Finding housing in Copenhagen can be challenging, especially for Danes entering college–looking to live on their own and become more independent by not living at home during their studies. Because the major universities in Copenhagen don’t (usually) provide housing for their students, Danes and other international students must look elsewhere for lodging. This may sound shocking to many American university students–who are used to having housing included in tuition. Additionally, living on a college campus fosters a certain type of communalism among the students, who both attend classes together and live together. However, since education in Denmark is entirely subsidized by tax-payer money, Danish students do not pay a dime to get a degree–and thus, the universities see little obligation to provide enrolled students with housing options. With housing options limited to otherwise apartments, Danes and other international students enter into lotteries to get into the closest thing to a college dorm. I’m referring to a Kollegium.
I was fortunate enough to have DIS place me in my own housing (my first choice was a Kollegium) because waiting lists to get into Kollegiums all over the Copenhagen metro-area fill up rather quickly. What is this Kollegium, you may ask? It’s pretty much the closest thing to a community dorm in the United States: each floor has a hallway with individual rooms lined up and down the hallway. Though the layouts of Kollegiums vary depending on their design, there are certain features similar in traditional Kollegiums that contrast starkly to dorms in the U.S. Firstly, any student attending a university in Copenhagen can apply to live in one of the Kollegiums scattered across the suburbs of Copenhagen.
The Danish students in my Kollegium (located in the suburb Hvidovre–the pronunciation is almost impossible for any English speaker), for example, attend a variety of universities in Copenhagen. In addition, other international students (mostly European) studying in Copenhagen live in the dorm alongside 8 other students from my program. All the rooms in my Kollegiums are single bedrooms that came fully furnished with our own individual bathrooms. The rooms were definitely much spacier and generally more welcoming and pleasant than I had anticipated, but the bathrooms have been difficult to navigate. For example, a shower cap in my bathroom is attached to the sink, which is divided from the rest of the tiny bathroom by a flimsy curtain. It has been difficult to maneuver around the bathroom because of this shower-sink apparatus (or “shwink” as I prefer to call it). Here it is pictured below, alongside other photos of my rooms (the flower print duvet covers and pillowcase came furnished with the room, in case you were questioning my aesthetic choices for room decor).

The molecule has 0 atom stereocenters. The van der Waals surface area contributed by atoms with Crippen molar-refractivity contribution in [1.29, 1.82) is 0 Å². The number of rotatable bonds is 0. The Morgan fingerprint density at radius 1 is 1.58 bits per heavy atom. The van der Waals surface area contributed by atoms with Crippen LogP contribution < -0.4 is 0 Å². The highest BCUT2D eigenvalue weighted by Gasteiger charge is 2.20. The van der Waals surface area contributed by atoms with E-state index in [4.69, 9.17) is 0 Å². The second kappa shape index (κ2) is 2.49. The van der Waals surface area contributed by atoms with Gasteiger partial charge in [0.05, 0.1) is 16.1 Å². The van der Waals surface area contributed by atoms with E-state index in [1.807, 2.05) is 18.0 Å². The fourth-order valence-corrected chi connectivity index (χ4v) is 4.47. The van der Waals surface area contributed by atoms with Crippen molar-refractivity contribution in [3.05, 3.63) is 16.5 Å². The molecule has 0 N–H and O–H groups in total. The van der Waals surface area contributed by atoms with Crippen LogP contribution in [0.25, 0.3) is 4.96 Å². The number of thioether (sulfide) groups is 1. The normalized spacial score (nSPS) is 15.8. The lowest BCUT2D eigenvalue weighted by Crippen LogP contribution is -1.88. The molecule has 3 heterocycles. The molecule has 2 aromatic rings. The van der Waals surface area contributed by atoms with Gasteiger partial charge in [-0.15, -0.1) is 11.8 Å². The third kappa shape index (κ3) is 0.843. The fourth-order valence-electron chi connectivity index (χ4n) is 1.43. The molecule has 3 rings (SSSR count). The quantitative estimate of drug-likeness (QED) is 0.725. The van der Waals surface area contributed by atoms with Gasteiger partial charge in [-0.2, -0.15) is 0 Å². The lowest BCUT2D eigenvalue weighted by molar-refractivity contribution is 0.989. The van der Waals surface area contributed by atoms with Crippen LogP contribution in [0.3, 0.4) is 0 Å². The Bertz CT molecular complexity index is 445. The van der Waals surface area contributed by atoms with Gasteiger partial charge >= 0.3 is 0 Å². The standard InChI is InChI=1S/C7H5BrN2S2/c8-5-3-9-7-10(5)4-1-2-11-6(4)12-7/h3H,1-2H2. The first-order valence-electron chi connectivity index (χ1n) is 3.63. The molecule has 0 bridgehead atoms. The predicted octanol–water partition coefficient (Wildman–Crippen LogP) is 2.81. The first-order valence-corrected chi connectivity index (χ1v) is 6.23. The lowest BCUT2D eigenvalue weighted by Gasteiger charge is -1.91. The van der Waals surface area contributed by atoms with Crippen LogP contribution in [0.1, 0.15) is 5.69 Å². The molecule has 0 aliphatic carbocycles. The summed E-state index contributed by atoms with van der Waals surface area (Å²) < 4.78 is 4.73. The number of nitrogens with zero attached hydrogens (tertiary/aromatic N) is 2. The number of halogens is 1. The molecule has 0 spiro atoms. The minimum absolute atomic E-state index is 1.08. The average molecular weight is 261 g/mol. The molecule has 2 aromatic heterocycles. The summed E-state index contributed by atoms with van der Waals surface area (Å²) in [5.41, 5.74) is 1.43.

Another major difference is the kitchen at the end of every hallway, which is shared by all the students living in a specific floor. I share my kitchen with about 15 other students that live on my floor. Though intimidating at first, cooking has proven to be an incredibly fun process that has allowed me to bond with the other people from my program and to meet the Danes living in the Kollegium. I would say that my cooking currently rides on the “experimental” side (a.k.a. more errors than successes), but I’m getting better with the more recipes I pick up from the locals and from my friends that cook with me. Here’s a picture of a traditional Danish sausage I cooked and then shoved into a red pepper.
Hvidovre (the suburb where my Kollegium is located) has taken me by surprise as well. I honestly was not expecting much from this town from the very limited information I picked up from a google maps search of the area, but it is truly a quaint suburb. Lakes and green parks attract the local wildlife (ducks mainly) and families to frequent the outdoors–especially in the summer months (I may change my mind about the greenery when winter strikes). A lake and a beautiful park located right next to my Kollegium have served as my jogging route, which currently takes me through a national forest that lies just a block away.
Students forge excellent bonds with one another in the Kollegium to make up for the lack of community interactions at universities with on-campus housing. In my Kollegium, a bar operated entirely by volunteers from the Kollegium opens every Saturday, giving students in the Kollegium a chance to meet one another and socialize as a group for the evening. The atmosphere of this Kollegium bar has incredibly upbeat, complete with dance-offs and limbo games.
Though I was a little hesitant to accept being content living 25 minutes outside of the city at first, living at Rebæk Søpark Kollegiet will definitely be the most memorable part of my time in Denmark.